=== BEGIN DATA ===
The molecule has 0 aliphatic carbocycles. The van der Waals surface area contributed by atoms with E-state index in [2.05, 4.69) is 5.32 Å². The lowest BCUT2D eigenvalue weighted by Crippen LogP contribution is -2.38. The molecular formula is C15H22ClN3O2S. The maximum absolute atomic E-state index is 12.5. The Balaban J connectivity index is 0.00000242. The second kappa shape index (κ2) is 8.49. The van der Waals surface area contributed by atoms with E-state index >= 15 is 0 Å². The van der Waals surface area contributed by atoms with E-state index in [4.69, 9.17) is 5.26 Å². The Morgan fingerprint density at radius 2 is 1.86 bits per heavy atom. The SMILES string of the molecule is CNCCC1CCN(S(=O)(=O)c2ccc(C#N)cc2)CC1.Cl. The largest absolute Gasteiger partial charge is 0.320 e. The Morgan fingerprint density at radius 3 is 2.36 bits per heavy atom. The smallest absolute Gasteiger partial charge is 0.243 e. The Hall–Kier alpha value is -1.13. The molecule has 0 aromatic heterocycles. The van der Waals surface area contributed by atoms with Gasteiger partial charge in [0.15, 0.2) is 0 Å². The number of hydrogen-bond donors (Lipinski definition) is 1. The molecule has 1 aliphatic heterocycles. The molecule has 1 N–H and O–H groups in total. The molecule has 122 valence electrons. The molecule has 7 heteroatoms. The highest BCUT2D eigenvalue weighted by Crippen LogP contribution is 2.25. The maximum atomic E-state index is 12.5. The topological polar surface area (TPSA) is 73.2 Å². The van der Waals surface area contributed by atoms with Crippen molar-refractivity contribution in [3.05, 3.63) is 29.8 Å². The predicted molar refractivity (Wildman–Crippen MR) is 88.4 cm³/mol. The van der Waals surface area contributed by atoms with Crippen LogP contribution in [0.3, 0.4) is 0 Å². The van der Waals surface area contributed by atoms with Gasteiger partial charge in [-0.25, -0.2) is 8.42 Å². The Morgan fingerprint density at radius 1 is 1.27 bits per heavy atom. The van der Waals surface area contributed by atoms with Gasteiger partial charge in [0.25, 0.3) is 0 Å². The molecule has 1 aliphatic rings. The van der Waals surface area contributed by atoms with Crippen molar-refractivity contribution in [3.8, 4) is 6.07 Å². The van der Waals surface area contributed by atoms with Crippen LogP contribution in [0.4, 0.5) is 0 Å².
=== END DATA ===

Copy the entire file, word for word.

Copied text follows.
The molecule has 0 aliphatic carbocycles. The van der Waals surface area contributed by atoms with E-state index in [2.05, 4.69) is 5.32 Å². The lowest BCUT2D eigenvalue weighted by Crippen LogP contribution is -2.38. The molecular formula is C15H22ClN3O2S. The maximum absolute atomic E-state index is 12.5. The Balaban J connectivity index is 0.00000242. The second kappa shape index (κ2) is 8.49. The van der Waals surface area contributed by atoms with E-state index >= 15 is 0 Å². The van der Waals surface area contributed by atoms with E-state index in [4.69, 9.17) is 5.26 Å². The Morgan fingerprint density at radius 2 is 1.86 bits per heavy atom. The SMILES string of the molecule is CNCCC1CCN(S(=O)(=O)c2ccc(C#N)cc2)CC1.Cl. The largest absolute Gasteiger partial charge is 0.320 e. The Morgan fingerprint density at radius 3 is 2.36 bits per heavy atom. The smallest absolute Gasteiger partial charge is 0.243 e. The Hall–Kier alpha value is -1.13. The molecule has 0 aromatic heterocycles. The van der Waals surface area contributed by atoms with Gasteiger partial charge in [0.15, 0.2) is 0 Å². The number of hydrogen-bond donors (Lipinski definition) is 1. The molecule has 1 aliphatic heterocycles. The molecule has 1 N–H and O–H groups in total. The molecule has 122 valence electrons. The molecule has 7 heteroatoms. The highest BCUT2D eigenvalue weighted by Crippen LogP contribution is 2.25. The maximum atomic E-state index is 12.5. The topological polar surface area (TPSA) is 73.2 Å². The van der Waals surface area contributed by atoms with Crippen molar-refractivity contribution in [3.05, 3.63) is 29.8 Å². The predicted molar refractivity (Wildman–Crippen MR) is 88.4 cm³/mol. The van der Waals surface area contributed by atoms with Crippen LogP contribution in [0.3, 0.4) is 0 Å². The van der Waals surface area contributed by atoms with Gasteiger partial charge in [-0.25, -0.2) is 8.42 Å². The Morgan fingerprint density at radius 1 is 1.27 bits per heavy atom. The van der Waals surface area contributed by atoms with Gasteiger partial charge in [0.25, 0.3) is 0 Å². The molecule has 1 aliphatic rings. The van der Waals surface area contributed by atoms with Crippen molar-refractivity contribution in [3.8, 4) is 6.07 Å². The van der Waals surface area contributed by atoms with Crippen LogP contribution in [0.4, 0.5) is 0 Å².